Wednesday, October 5, 2011

160 Acres...and Me

Here we go again. It is Wednesday and I am struggling. What to say about me????? I thought I would share with you a place that holds me so tightly and to this day I can tear up thinking about it. I actually had put this place to the back of my mind until the other day when one of my cousins brought it up. I immediately went back to a time and a place which in it's own way....was integral in making me who I am today.

The family which I come from is different in many ways. My mother was the youngest of eleven children and her family grew up dirt poor post WWI through the 1950's. During that time, the world changed immensely but some things never changed and one of those was their home. They lived on 160 acres of dry, red Oklahoma clay. The house had started out as part of a log cabin and as the years went on and the family grew, additions were put on. In it's final stages, the house had a large kitchen, a small enclosed back porch, one (1) small bathroom with only a shower, sink and toilet, a living room and three bedrooms. There were little coal heaters and no air conditioning what so ever. In the winter the house was so poorly insulated that ice formed on the inside of the windows and the wind blew through the unsealed cracks. In the summer windows were open leaving the house prey to Oklahoma insects (centipedes, scorpions, assorted spiders and other flying beasts) and the ever present Oklahoma red dirt dust that flew every time the wind blew. Through all it's constructional frailties....this house was a fortress and held this family together sending each of the children out into the world with either a college degree, military service, marriage or all the above. In those walls the family was a tightly knit unit....but because of their upbringing or maybe the desire to get beyond those 160 acres there was no reuniting for holidays, birthdays and not a lot of reunions when I was growing up. all our minds, that plot of land with the little house, barn and run down out buildings was a connection we all had.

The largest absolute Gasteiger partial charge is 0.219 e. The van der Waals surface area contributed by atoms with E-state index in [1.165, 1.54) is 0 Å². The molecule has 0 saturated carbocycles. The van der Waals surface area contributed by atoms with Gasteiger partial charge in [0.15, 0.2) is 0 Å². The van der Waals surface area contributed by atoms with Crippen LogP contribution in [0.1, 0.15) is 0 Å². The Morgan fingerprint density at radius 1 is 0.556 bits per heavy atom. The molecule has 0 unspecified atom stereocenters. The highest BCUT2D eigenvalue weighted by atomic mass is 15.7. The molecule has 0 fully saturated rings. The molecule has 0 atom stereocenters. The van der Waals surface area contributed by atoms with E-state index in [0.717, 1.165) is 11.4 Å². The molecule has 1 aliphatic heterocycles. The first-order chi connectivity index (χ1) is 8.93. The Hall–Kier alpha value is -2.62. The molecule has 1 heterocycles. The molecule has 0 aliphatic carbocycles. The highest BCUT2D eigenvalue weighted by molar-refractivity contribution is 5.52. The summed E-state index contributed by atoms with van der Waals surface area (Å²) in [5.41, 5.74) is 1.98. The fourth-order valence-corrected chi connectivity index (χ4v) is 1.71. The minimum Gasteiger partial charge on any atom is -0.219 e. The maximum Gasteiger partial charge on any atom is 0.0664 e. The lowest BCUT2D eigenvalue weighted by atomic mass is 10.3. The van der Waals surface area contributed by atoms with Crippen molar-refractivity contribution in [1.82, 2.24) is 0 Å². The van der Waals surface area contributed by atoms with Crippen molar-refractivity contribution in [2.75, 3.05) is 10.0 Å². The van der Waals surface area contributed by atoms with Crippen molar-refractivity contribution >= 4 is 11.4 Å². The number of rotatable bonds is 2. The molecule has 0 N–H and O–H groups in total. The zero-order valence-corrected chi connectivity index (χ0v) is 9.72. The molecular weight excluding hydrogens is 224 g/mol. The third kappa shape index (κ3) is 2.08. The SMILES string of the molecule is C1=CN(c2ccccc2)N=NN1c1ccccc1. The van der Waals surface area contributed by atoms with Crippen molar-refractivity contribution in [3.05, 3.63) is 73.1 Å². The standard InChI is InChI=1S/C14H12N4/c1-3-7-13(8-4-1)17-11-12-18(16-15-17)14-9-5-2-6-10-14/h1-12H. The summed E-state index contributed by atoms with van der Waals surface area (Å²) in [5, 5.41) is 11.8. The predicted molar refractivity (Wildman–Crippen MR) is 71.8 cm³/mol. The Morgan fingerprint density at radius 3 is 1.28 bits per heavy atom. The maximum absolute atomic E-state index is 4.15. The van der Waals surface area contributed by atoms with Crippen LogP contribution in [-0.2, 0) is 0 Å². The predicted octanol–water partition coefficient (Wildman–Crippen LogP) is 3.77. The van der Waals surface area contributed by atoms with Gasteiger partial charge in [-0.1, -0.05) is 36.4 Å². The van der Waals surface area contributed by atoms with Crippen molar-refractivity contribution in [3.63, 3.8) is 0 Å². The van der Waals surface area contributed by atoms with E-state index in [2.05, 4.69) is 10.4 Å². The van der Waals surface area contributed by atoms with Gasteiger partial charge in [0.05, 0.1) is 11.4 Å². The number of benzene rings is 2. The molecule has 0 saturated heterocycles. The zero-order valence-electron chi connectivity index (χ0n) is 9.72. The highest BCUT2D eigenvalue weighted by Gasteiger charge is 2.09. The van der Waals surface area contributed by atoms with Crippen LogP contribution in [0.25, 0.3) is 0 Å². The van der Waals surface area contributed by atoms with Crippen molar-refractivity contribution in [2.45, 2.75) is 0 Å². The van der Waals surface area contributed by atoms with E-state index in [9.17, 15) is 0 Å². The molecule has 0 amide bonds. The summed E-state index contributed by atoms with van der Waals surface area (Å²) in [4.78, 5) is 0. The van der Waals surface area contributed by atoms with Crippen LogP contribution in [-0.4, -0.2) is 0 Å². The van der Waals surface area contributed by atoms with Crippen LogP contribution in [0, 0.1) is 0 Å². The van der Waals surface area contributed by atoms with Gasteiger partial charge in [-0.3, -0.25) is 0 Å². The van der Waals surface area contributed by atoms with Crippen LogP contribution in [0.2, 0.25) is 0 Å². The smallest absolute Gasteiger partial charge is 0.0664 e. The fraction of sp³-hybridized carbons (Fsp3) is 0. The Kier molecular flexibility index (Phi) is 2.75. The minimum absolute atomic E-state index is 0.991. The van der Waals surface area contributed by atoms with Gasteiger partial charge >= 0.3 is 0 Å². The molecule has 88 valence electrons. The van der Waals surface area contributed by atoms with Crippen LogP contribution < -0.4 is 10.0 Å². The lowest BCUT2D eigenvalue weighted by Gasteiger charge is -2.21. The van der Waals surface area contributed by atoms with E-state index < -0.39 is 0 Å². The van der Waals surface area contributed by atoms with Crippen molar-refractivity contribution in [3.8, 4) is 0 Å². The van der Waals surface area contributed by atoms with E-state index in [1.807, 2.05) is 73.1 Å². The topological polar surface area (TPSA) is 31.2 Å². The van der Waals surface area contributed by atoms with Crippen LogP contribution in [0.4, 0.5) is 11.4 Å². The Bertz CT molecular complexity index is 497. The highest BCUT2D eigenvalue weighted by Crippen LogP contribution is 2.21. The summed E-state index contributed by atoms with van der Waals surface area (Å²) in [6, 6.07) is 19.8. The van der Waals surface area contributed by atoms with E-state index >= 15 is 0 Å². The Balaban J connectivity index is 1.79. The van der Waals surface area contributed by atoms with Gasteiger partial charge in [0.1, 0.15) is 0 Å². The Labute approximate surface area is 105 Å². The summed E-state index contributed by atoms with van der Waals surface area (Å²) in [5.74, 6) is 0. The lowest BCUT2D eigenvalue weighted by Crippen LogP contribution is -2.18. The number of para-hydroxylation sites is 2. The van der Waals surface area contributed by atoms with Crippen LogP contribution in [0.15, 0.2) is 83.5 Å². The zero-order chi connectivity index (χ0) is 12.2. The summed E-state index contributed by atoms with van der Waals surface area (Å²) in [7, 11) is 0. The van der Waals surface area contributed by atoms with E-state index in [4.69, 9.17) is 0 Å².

I remember as a very young child making the trip from Kansas to Oklahoma was exciting for me. It meant climbing in my aunt's teal Pontiac station wagon (she also lived in Kansas) with my mom, brother and cousins and making the 2 1/2 drive to visit my grandpa. (My grandmother sadly died when I was two). The trip always took much longer than the 2 1/2 hours as we stopped at Nickerson Farms for breakfast and spent lots of time looking at their bees which they kept and then of course milling through the gift shop was a must. Once on the road again....there were always bathroom breaks (hello...they were traveling with at least 4 kids at any given time). This was always so exciting and fun for me. Once we got there though.....there was always avoiding Grandpa's dogs (Bruno or King or whichever dog was currently residing with him). None of his dogs ever seemed to like kids so we had to be cautious. Then we would spend time in the old house freezing or suffocating (depending on the time of year), nosing through old pictures, snooping in drawers and entertaining our selves in the back bedroom while the adults laughed and visited in the kitchen.